Barbara Mason Human Growth and Development Anne Brooks Lesson 11:Ages 65 on up: Late Adulthood The Results of Aging THEORIES OF WHY WE AGE Since research into aging is not guided by any one universally accepted theory, genetic, cellular, and physiological studies have yielded several hypotheses. Genetics The most popular genetic theory, the Error Theory, assumes that aging is the result of the accumulation of random genetic damage, or from small errors in the flow of genetic information. The damage or errors would reduce or prevent proper cell function. Cellular The best known theory of aging in cellular research is called the Hayflick Effect, which is named after the American microbiologist Leonard Hayflick. He found that certain human cells could only divide a limited number of times before they die.
This may suggest that aging is programmed into cells. This could also account for the differences in the life spans of different animal species, and the differences in the life spans between the sexes within the same species. Physiological These theories focus on organ systems and their interrelationships. One area currently being investigated is the immune system. As we age the immune system gradually loses its capacity to fight off infections and other invaders. As a result, antibodies are produced that cannot tell the difference between friendly cells and enemy cells. Most experts now believe that aging represents many phenomena working together (Miller and Keane 97).
PHYSICAL CHANGES The physical changes that accompany aging are not necessarily incapacitating, even though they may be discomforting or limiting. The body has less strength and endurance as it ages. The rate of energy production in the body cells is gradually lowered so that people tire more easily and are more sensitive to weather changes. Sexual desire and ability lower although they never entirely end for either sex. The capacity to bear children ends in women with menopause, which is the time when the ovaries stop functioning, causing the menstrual cycle to stop.
Men retain their reproductive function into the late years. The use of eyeglasses may become necessary, even if they were not necessary earlier in life. Old people can hear low tones fairly well, but their ability to hear high tones decreases. The capacity of tissue and bone to repair itself is slowed, as is cellular growth and division. Bones become brittle and skin loses its thickness and elasticity, causing wrinkles.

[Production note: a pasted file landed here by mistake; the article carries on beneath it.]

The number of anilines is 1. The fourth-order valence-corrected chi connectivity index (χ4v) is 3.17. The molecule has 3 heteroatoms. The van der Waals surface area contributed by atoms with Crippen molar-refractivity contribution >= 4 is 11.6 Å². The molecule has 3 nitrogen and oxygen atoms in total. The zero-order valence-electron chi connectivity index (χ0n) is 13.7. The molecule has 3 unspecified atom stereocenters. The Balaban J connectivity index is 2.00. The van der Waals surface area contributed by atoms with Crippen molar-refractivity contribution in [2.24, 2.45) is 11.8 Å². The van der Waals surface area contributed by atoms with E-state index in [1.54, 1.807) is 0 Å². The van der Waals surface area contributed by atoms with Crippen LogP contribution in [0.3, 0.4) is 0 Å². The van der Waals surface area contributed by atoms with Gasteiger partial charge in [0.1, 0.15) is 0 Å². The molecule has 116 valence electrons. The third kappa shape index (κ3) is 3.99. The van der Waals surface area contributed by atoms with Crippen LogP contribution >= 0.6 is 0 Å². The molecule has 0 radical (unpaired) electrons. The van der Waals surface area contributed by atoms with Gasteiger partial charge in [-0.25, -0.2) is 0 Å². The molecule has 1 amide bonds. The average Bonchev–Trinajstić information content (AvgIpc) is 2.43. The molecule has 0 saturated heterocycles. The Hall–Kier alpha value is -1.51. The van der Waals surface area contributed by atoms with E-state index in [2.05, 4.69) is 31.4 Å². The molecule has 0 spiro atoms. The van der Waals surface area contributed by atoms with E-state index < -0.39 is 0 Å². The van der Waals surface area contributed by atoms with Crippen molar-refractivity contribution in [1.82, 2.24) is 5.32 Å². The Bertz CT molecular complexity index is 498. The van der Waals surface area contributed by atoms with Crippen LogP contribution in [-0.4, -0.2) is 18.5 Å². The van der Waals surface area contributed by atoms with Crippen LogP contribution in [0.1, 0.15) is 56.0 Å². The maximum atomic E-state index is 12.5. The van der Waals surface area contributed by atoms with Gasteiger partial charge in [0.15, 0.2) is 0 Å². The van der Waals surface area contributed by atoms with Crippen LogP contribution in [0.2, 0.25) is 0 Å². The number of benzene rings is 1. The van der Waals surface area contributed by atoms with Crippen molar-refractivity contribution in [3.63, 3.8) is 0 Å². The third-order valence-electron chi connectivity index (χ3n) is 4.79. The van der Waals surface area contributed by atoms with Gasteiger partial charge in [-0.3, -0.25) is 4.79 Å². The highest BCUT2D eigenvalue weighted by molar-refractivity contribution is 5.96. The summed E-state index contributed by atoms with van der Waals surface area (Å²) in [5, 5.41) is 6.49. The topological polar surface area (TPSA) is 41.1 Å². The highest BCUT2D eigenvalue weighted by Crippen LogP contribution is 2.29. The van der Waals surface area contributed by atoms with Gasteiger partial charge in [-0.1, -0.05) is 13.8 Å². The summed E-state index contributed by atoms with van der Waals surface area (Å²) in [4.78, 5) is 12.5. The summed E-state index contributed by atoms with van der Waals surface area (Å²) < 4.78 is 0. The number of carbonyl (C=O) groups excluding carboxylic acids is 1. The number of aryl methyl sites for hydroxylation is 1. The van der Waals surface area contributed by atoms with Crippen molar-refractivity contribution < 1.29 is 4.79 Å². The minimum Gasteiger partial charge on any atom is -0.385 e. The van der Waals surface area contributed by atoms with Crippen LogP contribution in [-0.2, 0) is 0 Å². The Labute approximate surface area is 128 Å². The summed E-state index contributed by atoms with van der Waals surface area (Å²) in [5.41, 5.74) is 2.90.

As brain cells die some capacity for memorization and learning is lost. Breathing becomes difficult and hardening arteries circulation to worsen and blood pressure to rise. Joints lose their mobility and deteriorate from constant wear and pressure. Finally, the liver filters toxins from the blood less efficiently (Microsoft Encarta Aging). These are not all of the changes to the body that are brought about by aging, but these are the major ones. There is hope in modern medicine, though.
Through the use of new technologies and drugs some of these changes can be slowed or prevented. System Results of Aging Contributing Factors SKIN -loses thickness and elasticity (wrinkles appear) -bruises more easily as blood vessels near surface weakens -Process accelerated by smoking, -excessive exposure to sun. BRAIN/NERVOUS SYSTEM -loses some capacity for memorization and learning as cells die -becomes slower to respond to stimuli (reflexes dull) -Process accelerated by overuse of alcohol and other drugs, repeated blows to the head. SENSES -becomes less sharp with the loss of nerve cells -Process accelerated by smoking, -repeated exposure to loud noise. LUNGS -becomes less effective as elasticity decreases -Process accelerated by smoking, -poor air quality, insufficient exercise.